Our language’s grammar is not masculine or feminine.  There is no distinction in English like with some languages that have masculine, feminine, and even neuter definite articles (‘the’): German, Czech, Latin, Greek, Russian.  I am here referencing grammar only, not ‘gender’ usage in any socio-political-cultural sense. 

            One cannot reduce God to any human sexual classification.  The Spirit is neither male (‘he’), female (‘she’), or neuter (‘it’).  Nor is God androgynous.  Yet the Holy Spirit still is a Person.                                               

            The same reasoning applies to God the Father.  God is not a glorified male, a cosmic superman.  ‘Father’ is a socio-theological convention (that Jesus used) which conveys the ‘fatherly’ aspects of God. God also possess ‘motherly’ qualities that Jesus mentioned: God as a hen gathering her chicks under her wings (Luke13:34) for nurture and protection. Yet God isn’t a cosmic chicken! (all credit to the late Dr. Walter Martin)  Jesus spoke metaphorically about many things, including parenthood: motherhood and fatherhood.             

            This may be easier to grasp if we don’t limit the concept of ‘personhood’ solely to humanity. (difficult) Now it gets risky. I said that we tend to anthropomorphize that which is not human. Yet God is Three Persons. I think it’s safe to say that inanimate objects, such as those referenced earlier, prized show-winning car/trucks, boats/ships, or Mother Nature, are not in any way persons.                                                               

            Are there any nonhuman creatures or creations that are persons?  How about angels?  They certainly are nonhuman, although they can assume a human form or appearance.  Or the baffling wheel-like creatures    in the Book of Ezekiel? (1:4-25)  Only Metaphors?  Possibly. But good luck in figuring it out!  Many have tried.            

            What about creatures we do know?  Are the ‘higher’ more developed cognizant animals ‘persons’?  Your cat, dog, or horse?  How about a gorilla?  Or a non-human ancestor like a Neanderthal?  Or a dolphin, elephant, squid, or octopus – all highly intelligent and self-aware?  Some would say ‘yes.’  You be the judge.

            I have gone far afield. (That’s not unusual!)  We return to Pentecost, which really is a celebration of the Spirit of God: being, in a sense, the ‘Silent Partner’ of the Trinity, Who never calls attention to (what?): Himself, Herself, Itself ? (just add your favorite pronoun!)                                                                                              

            Rather, it is the Gifts bestowed by the Spirit that get attention. They are grouped in several passages:  in Romans 12:6-8; Paul mentions prophecy, service, teaching, encouragement, giving, leading, and mercy. 1Corinthians12:4-11; knowledge, wisdom, faith, healing, discernment, speaking/tongues, interpreting/tongues. A traditional listing of Gifts is: wisdom, understanding, knowledge, counsel, fortitude, piety, fear of the Lord.         

            There also is the Fruit of the Spirit: love, joy, peace, forbearance, kindness, goodness, faithfulness, gentleness, self-control. (Galatians 5:22-23)   Some will add modesty and chastity to that list.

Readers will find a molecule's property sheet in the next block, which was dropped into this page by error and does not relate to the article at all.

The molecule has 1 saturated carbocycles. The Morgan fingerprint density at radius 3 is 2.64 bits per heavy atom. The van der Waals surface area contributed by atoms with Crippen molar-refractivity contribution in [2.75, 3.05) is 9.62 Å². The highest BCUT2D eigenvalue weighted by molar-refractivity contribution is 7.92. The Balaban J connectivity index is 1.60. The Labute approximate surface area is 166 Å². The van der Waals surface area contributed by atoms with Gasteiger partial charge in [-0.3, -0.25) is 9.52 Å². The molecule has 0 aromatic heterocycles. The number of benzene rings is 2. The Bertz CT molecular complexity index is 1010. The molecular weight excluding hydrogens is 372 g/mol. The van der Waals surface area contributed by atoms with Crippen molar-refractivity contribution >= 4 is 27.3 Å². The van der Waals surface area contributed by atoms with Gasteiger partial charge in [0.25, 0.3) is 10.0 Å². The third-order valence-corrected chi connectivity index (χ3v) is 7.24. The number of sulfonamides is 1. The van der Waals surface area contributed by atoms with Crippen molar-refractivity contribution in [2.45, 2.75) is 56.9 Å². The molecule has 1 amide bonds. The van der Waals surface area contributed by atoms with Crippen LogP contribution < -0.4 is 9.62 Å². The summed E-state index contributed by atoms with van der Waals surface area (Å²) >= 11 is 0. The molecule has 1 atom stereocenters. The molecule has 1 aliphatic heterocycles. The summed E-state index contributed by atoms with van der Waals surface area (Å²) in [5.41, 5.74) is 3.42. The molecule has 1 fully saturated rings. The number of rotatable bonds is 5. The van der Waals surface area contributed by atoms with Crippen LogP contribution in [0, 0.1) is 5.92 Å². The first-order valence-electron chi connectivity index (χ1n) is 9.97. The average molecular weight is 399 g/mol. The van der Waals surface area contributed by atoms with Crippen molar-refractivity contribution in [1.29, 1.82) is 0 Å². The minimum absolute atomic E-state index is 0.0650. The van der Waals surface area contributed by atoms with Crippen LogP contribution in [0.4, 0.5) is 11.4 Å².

If we have been baptized by water and the Holy Spirit, some of these Gifts may be present within us.  The Spirit’s ability to sovereignly bestow these Gifts cannot be limited; nor can the various Fruit of the Spirit.  

            One might say, ‘But I am a life-long Christian and I don’t have any of these!’ Are you sure of that?  Things change; we grow.  Maybe you haven’t looked (‘discerned’) deeply enough within yourself recently. Ask the Holy Spirit to help you.  If you or someone you respect thinks you have a gift(s), ask the Spirit to enable you to cultivate them.  Ask this with faith; be consistent and persistent.  God equips every Christian with at least one spiritual gift.                                                                                                                                            

            A major mission in life is to seek, find, develop, utilize our Gift(s): for ourselves and benefit of others. The Fruit of the Spirit will come naturally as a result.          

In the Spirit of Pentecost,                                                                                                                                           

            Fr. Bob +

The Third Millennium Message, 

Christ Church Episcopal, Beatrice, NE150 th Anniversary Year


Alleluia, Christ is Risen! He is Risen indeed. Alleluia!
So we joyfully proclaimed on Easter Sunday at the beginning of the service. We will continue thisduring the Easter Season as well. This acclamation was both a greeting the ancient Christians exchangedamong each other, and a foundational statement of their Faith: Christ is alive!
Our recessional hymn as we prepared to leave the precincts of our beautiful church and go forth intothe world to share the Message of the Risen and Living Christ was this inspiring rendition,

The strife is over, the battle is done; now is the Victor’s triumph won;

O, let the song of praise be sung, Alleluia! (#208)
And this reassuring refrain accompanied us as we departed, that we can do all things through Christ,

Because He Lives, I can face tomorrow; Because He Lives, all fear is gone.